North Korea 2004

North Korea People

Yearbook 2004

North Korea. International developments regarding North Korea’s possible nuclear weapons program continued in January with American experts being allowed to visit one of the country’s nuclear facilities. The delegation stated that it had seen parts of the North Korean Nuclear Program and its conclusion was that the North Koreans could probably manufacture plutonium, but that there were no signs that the North Koreans could manufacture nuclear charges from the metal.

In April, reports that at least 166 people were killed and over 1,300 injured in a severe North Korea rail accident, the collision between two trains loaded with oil and liquefied gas was described as one of the worst to date in the world. It occurred in the city of Ryongchon, 3 km north of the capital Pyongyang. Ryongchon was reported to be completely destroyed by the explosion. Only a few hours earlier, dictator Kim Jong Il is said to have passed Ryongchon by train from Beijing. However, the details of the disaster were very uncertain as hardly any information leaked out of North Korea. According to the country’s propagandist state news agency, many people died as they ran back into burning buildings to rescue portraits of Kim Jong Il and his late father, Kim Il Sung, ” president forever. ”

The total population in North Korea is 25,778,827 people in 2020. The slow approach between North Korea and South Korea continued for the first time since May of the Korean War in 1953 for generals from both countries to meet. The countries agreed to end the propaganda war along the border and the exchanges at sea.

The US burger reached the communist North Korea Burger during the summer had been approved by Kim Jong Il, who thought the fast food was “quality food for students”.

The first UN report on the environment in North Korea was presented in August. The worst was the state of the country’s forest population, which has decreased significantly, but warnings were also issued for severe water and air pollution.

In November, a rumor spread that some of Kim Jong Il’s countless portraits would have been removed from public places in Pyongyang. This could, according to Western diplomatic sources, be interpreted as the dictator losing a political power struggle and a coup d’etat. North Korea firmly demented the rumor. “It would be like taking the sun down,” was a comment from North Korean. According to North Korea, the rumor was instead part of an American plot to overthrow “the dear leader.”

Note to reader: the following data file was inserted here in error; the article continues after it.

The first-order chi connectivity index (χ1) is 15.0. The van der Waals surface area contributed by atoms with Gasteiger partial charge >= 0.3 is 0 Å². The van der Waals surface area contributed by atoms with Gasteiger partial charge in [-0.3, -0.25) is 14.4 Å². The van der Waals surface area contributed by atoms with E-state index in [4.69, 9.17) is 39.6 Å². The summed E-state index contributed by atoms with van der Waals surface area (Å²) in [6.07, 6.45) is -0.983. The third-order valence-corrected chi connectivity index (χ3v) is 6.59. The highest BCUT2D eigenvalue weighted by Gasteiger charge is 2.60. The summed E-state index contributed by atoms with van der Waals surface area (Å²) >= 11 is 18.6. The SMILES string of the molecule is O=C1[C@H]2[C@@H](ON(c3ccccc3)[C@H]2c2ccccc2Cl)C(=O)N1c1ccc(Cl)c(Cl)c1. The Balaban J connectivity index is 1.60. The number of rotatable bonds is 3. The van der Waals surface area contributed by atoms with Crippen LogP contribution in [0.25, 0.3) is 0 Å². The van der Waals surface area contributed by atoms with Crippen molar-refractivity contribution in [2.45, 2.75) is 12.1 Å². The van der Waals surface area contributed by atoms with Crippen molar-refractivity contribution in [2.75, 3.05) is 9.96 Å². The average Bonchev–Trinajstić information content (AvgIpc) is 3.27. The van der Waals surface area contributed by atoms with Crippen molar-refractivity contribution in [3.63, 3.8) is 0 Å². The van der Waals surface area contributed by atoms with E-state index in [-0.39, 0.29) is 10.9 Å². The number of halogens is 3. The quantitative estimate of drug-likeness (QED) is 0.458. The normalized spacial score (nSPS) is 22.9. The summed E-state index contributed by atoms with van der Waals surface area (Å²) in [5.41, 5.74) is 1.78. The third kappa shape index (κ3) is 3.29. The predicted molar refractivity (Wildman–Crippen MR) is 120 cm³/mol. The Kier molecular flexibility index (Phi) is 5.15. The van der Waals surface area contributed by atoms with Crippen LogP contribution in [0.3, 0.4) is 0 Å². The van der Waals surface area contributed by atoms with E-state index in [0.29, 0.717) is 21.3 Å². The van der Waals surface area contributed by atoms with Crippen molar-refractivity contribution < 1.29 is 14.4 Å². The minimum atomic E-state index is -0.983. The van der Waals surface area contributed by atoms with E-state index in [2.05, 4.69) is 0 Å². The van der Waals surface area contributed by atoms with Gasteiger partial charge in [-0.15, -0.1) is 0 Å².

In November 2005, a fifth round of negotiations between the six countries in Beijing was concluded without much success. In May 2006, the country opened up slightly and allowed foreign ships to enter the country with international relief.

In July, the country conducted 7 missiles. Including Taepodong 2, a long-range weapon capable of reaching Alaska. The international community was divided in its reaction. Japan presented a draft UN Security Council resolution backed by the United States, the United Kingdom, France and five other member states that characterized North Korea as a “threat to peace and global security”. At the same time, the resolution invoked Chapter 7 of the UN Charter, which allows for international sanctions and even military action. However, the resolution never came to a vote as China and Russia threatened to veto. The two permanent members stressed the need to seek a diplomatic solution to the problems.

Also in July, the country’s central parts of the heavy rainfall hit, leading to flooding. 10,000 lost their lives or were missing, and 60,000 had to flee from the masses of water, which at the same time destroyed 100,000 tons of crops.

North Korea reportedly conducted a nuclear weapons test blast in October 2006. Reportedly, because the explosive strength was only measured at 550 tonnes of TNT. The weak strength could be a sign that the blast had gone completely wrong, but at the same time South Korea and Japan subsequently reported that no changes in the radiation pattern could be measured. Therefore, whether it was a nuclear explosion remained unconfirmed. The blast was a direct consequence of the US disruption in 2001 of US-North Korea approaches. Approaches initiated under President Clinton. Thus, US policy has created the 4th nuclear power in Asia.

The Western media referred to North Korea as the 9th nuclear power. It thus became official that the 8th atomic power is Israel – which, however, has never admitted this. Israel is not only the largest rogue state of the Middle East, but also the only nuclear power with about 100 nuclear weapons – according to. international experts.

After four years of negotiations, in June 2007, Pyongyang agreed to shut down the Yongbyon nuclear reactor for international assistance. The UN Security Council characterized the agreement as a major step forward. At the same time, negotiations on the final shelling of the country’s nuclear program continued. A month later, the first shipment of 6,200 tonnes of oil arrived from South Korea. The first of them promised 1 million tons.

North Korea People